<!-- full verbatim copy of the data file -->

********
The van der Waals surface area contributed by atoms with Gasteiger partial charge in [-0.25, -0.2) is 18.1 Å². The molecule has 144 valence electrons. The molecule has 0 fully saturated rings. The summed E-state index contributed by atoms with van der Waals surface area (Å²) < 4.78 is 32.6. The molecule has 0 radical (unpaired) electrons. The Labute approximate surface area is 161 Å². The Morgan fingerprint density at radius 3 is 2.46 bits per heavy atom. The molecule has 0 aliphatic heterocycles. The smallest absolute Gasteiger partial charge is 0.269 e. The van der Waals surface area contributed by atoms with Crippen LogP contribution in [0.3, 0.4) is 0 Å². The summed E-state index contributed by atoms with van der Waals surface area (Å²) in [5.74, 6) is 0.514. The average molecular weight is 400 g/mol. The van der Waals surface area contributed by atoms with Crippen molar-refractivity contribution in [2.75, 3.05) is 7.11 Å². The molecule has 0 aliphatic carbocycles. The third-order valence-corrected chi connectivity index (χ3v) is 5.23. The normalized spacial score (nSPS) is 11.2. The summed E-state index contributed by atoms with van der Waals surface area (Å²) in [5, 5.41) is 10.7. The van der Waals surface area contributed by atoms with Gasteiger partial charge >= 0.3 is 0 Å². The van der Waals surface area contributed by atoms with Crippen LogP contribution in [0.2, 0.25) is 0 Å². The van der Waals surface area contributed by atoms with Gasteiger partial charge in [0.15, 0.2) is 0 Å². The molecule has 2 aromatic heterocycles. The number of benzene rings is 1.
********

The van der Waals surface area contributed by atoms with Gasteiger partial charge in [-0.25, -0.2) is 18.1 Å². The molecule has 144 valence electrons. The molecule has 0 fully saturated rings. The summed E-state index contributed by atoms with van der Waals surface area (Å²) < 4.78 is 32.6. The molecule has 0 radical (unpaired) electrons. The Labute approximate surface area is 161 Å². The Morgan fingerprint density at radius 3 is 2.46 bits per heavy atom. The molecule has 0 aliphatic heterocycles. The smallest absolute Gasteiger partial charge is 0.269 e. The van der Waals surface area contributed by atoms with Crippen LogP contribution in [0.3, 0.4) is 0 Å². The summed E-state index contributed by atoms with van der Waals surface area (Å²) in [5.74, 6) is 0.514. The average molecular weight is 400 g/mol. The van der Waals surface area contributed by atoms with Crippen molar-refractivity contribution in [2.75, 3.05) is 7.11 Å². The molecule has 0 aliphatic carbocycles. The third-order valence-corrected chi connectivity index (χ3v) is 5.23. The normalized spacial score (nSPS) is 11.2. The summed E-state index contributed by atoms with van der Waals surface area (Å²) in [5, 5.41) is 10.7. The van der Waals surface area contributed by atoms with Gasteiger partial charge >= 0.3 is 0 Å². The van der Waals surface area contributed by atoms with Crippen LogP contribution in [0.2, 0.25) is 0 Å². The van der Waals surface area contributed by atoms with Gasteiger partial charge in [0.15, 0.2) is 0 Å². The molecule has 2 aromatic heterocycles. The number of benzene rings is 1.